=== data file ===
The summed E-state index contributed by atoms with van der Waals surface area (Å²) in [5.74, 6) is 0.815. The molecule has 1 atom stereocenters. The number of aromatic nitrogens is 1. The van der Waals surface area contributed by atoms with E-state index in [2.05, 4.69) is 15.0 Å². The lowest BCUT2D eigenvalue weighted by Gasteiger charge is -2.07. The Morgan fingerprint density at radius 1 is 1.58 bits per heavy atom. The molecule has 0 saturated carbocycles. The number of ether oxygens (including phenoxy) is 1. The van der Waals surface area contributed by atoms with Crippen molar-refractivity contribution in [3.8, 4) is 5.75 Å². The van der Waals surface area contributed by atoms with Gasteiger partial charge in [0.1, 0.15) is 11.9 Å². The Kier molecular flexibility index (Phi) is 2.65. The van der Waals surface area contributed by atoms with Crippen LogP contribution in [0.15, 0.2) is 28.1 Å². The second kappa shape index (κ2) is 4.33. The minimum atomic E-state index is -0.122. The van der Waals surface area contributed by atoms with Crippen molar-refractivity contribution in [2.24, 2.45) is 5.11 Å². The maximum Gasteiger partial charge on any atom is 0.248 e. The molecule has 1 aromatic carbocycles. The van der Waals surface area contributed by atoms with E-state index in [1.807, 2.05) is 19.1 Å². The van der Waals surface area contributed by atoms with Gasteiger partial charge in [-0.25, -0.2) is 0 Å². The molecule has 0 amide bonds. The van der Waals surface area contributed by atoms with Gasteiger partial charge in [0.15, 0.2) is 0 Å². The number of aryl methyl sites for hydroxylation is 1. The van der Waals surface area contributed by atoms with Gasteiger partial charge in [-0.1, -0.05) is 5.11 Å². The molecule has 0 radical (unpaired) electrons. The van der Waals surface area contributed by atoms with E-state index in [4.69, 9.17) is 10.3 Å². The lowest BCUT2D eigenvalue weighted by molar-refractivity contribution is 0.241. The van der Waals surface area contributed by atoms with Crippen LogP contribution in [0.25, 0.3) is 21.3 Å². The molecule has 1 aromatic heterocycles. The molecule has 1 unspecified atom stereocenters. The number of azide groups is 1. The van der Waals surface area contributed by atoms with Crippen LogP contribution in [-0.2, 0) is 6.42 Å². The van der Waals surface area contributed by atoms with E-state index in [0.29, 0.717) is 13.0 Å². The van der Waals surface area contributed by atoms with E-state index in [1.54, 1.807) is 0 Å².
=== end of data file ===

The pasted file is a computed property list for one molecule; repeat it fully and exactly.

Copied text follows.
The summed E-state index contributed by atoms with van der Waals surface area (Å²) in [5.74, 6) is 0.815. The molecule has 1 atom stereocenters. The number of aromatic nitrogens is 1. The van der Waals surface area contributed by atoms with E-state index in [2.05, 4.69) is 15.0 Å². The lowest BCUT2D eigenvalue weighted by Gasteiger charge is -2.07. The Morgan fingerprint density at radius 1 is 1.58 bits per heavy atom. The molecule has 0 saturated carbocycles. The number of ether oxygens (including phenoxy) is 1. The van der Waals surface area contributed by atoms with Crippen molar-refractivity contribution in [3.8, 4) is 5.75 Å². The van der Waals surface area contributed by atoms with Gasteiger partial charge in [0.1, 0.15) is 11.9 Å². The Kier molecular flexibility index (Phi) is 2.65. The van der Waals surface area contributed by atoms with Crippen LogP contribution in [0.15, 0.2) is 28.1 Å². The second kappa shape index (κ2) is 4.33. The minimum atomic E-state index is -0.122. The van der Waals surface area contributed by atoms with Crippen molar-refractivity contribution in [2.24, 2.45) is 5.11 Å². The maximum Gasteiger partial charge on any atom is 0.248 e. The molecule has 1 aromatic carbocycles. The van der Waals surface area contributed by atoms with E-state index in [1.807, 2.05) is 19.1 Å². The van der Waals surface area contributed by atoms with Gasteiger partial charge in [-0.25, -0.2) is 0 Å². The molecule has 0 amide bonds. The van der Waals surface area contributed by atoms with Gasteiger partial charge in [0.15, 0.2) is 0 Å². The number of aryl methyl sites for hydroxylation is 1. The van der Waals surface area contributed by atoms with Gasteiger partial charge in [-0.1, -0.05) is 5.11 Å². The molecule has 0 radical (unpaired) electrons. The van der Waals surface area contributed by atoms with E-state index in [4.69, 9.17) is 10.3 Å². The lowest BCUT2D eigenvalue weighted by molar-refractivity contribution is 0.241. The van der Waals surface area contributed by atoms with Crippen LogP contribution in [0.25, 0.3) is 21.3 Å². The molecule has 1 aromatic heterocycles. The molecule has 1 unspecified atom stereocenters. The number of azide groups is 1. The van der Waals surface area contributed by atoms with Crippen LogP contribution in [-0.2, 0) is 6.42 Å². The van der Waals surface area contributed by atoms with E-state index in [0.29, 0.717) is 13.0 Å². The van der Waals surface area contributed by atoms with E-state index in [1.54, 1.807) is 0 Å².